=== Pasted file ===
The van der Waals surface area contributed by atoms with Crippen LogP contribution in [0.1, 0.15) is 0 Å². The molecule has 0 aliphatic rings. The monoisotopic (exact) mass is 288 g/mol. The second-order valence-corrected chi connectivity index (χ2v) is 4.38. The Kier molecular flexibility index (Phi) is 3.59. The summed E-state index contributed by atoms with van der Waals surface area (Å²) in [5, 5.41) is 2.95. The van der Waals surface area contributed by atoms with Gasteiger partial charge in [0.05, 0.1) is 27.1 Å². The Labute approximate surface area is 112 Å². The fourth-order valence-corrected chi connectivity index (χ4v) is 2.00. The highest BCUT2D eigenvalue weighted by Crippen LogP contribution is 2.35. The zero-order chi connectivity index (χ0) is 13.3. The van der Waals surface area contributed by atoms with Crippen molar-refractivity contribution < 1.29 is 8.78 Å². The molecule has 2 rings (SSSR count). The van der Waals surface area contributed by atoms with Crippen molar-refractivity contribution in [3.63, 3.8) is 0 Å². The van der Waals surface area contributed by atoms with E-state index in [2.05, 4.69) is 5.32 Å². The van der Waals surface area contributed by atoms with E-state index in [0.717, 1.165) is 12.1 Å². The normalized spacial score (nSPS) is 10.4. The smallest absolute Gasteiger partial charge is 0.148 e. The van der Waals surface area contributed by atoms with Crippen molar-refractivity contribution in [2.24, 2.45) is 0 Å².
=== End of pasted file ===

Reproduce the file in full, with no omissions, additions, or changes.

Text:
The van der Waals surface area contributed by atoms with Crippen LogP contribution in [0.1, 0.15) is 0 Å². The molecule has 0 aliphatic rings. The monoisotopic (exact) mass is 288 g/mol. The second-order valence-corrected chi connectivity index (χ2v) is 4.38. The Kier molecular flexibility index (Phi) is 3.59. The summed E-state index contributed by atoms with van der Waals surface area (Å²) in [5, 5.41) is 2.95. The van der Waals surface area contributed by atoms with Gasteiger partial charge in [0.05, 0.1) is 27.1 Å². The Labute approximate surface area is 112 Å². The fourth-order valence-corrected chi connectivity index (χ4v) is 2.00. The highest BCUT2D eigenvalue weighted by Crippen LogP contribution is 2.35. The zero-order chi connectivity index (χ0) is 13.3. The van der Waals surface area contributed by atoms with Crippen molar-refractivity contribution < 1.29 is 8.78 Å². The molecule has 2 rings (SSSR count). The van der Waals surface area contributed by atoms with Crippen molar-refractivity contribution in [3.63, 3.8) is 0 Å². The van der Waals surface area contributed by atoms with E-state index in [2.05, 4.69) is 5.32 Å². The van der Waals surface area contributed by atoms with E-state index in [0.717, 1.165) is 12.1 Å². The normalized spacial score (nSPS) is 10.4. The smallest absolute Gasteiger partial charge is 0.148 e. The van der Waals surface area contributed by atoms with Crippen molar-refractivity contribution in [2.24, 2.45) is 0 Å².